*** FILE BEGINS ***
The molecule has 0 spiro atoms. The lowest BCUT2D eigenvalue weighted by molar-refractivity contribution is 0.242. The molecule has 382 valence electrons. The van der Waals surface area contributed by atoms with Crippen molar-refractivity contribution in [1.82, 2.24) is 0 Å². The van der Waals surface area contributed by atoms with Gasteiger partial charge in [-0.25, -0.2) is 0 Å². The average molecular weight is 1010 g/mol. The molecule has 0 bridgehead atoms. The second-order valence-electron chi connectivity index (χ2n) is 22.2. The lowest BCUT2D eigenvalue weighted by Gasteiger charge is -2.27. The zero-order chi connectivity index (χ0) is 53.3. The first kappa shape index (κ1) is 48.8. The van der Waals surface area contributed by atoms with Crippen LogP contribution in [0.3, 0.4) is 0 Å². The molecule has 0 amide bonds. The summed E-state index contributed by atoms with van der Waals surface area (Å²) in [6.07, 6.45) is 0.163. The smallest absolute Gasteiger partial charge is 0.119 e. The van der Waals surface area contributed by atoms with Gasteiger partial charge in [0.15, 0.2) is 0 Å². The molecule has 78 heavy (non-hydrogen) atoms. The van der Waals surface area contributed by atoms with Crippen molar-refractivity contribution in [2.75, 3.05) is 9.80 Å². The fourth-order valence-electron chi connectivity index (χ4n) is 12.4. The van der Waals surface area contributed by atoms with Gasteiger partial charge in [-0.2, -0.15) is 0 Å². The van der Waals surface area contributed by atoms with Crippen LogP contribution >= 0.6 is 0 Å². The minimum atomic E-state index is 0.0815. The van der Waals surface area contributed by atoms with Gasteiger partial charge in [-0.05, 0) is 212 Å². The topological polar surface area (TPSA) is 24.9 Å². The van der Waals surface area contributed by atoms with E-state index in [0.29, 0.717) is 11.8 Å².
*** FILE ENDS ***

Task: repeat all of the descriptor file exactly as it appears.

The molecule has 0 spiro atoms. The lowest BCUT2D eigenvalue weighted by molar-refractivity contribution is 0.242. The molecule has 382 valence electrons. The van der Waals surface area contributed by atoms with Crippen molar-refractivity contribution in [1.82, 2.24) is 0 Å². The van der Waals surface area contributed by atoms with Gasteiger partial charge in [-0.25, -0.2) is 0 Å². The average molecular weight is 1010 g/mol. The molecule has 0 bridgehead atoms. The second-order valence-electron chi connectivity index (χ2n) is 22.2. The lowest BCUT2D eigenvalue weighted by Gasteiger charge is -2.27. The zero-order chi connectivity index (χ0) is 53.3. The first kappa shape index (κ1) is 48.8. The van der Waals surface area contributed by atoms with Crippen LogP contribution in [0.3, 0.4) is 0 Å². The molecule has 0 amide bonds. The summed E-state index contributed by atoms with van der Waals surface area (Å²) in [6.07, 6.45) is 0.163. The smallest absolute Gasteiger partial charge is 0.119 e. The van der Waals surface area contributed by atoms with Gasteiger partial charge in [0.15, 0.2) is 0 Å². The molecule has 78 heavy (non-hydrogen) atoms. The van der Waals surface area contributed by atoms with Crippen molar-refractivity contribution in [2.75, 3.05) is 9.80 Å². The fourth-order valence-electron chi connectivity index (χ4n) is 12.4. The van der Waals surface area contributed by atoms with Gasteiger partial charge in [-0.2, -0.15) is 0 Å². The van der Waals surface area contributed by atoms with Crippen LogP contribution >= 0.6 is 0 Å². The minimum atomic E-state index is 0.0815. The van der Waals surface area contributed by atoms with Gasteiger partial charge in [-0.05, 0) is 212 Å². The topological polar surface area (TPSA) is 24.9 Å². The van der Waals surface area contributed by atoms with E-state index in [0.29, 0.717) is 11.8 Å².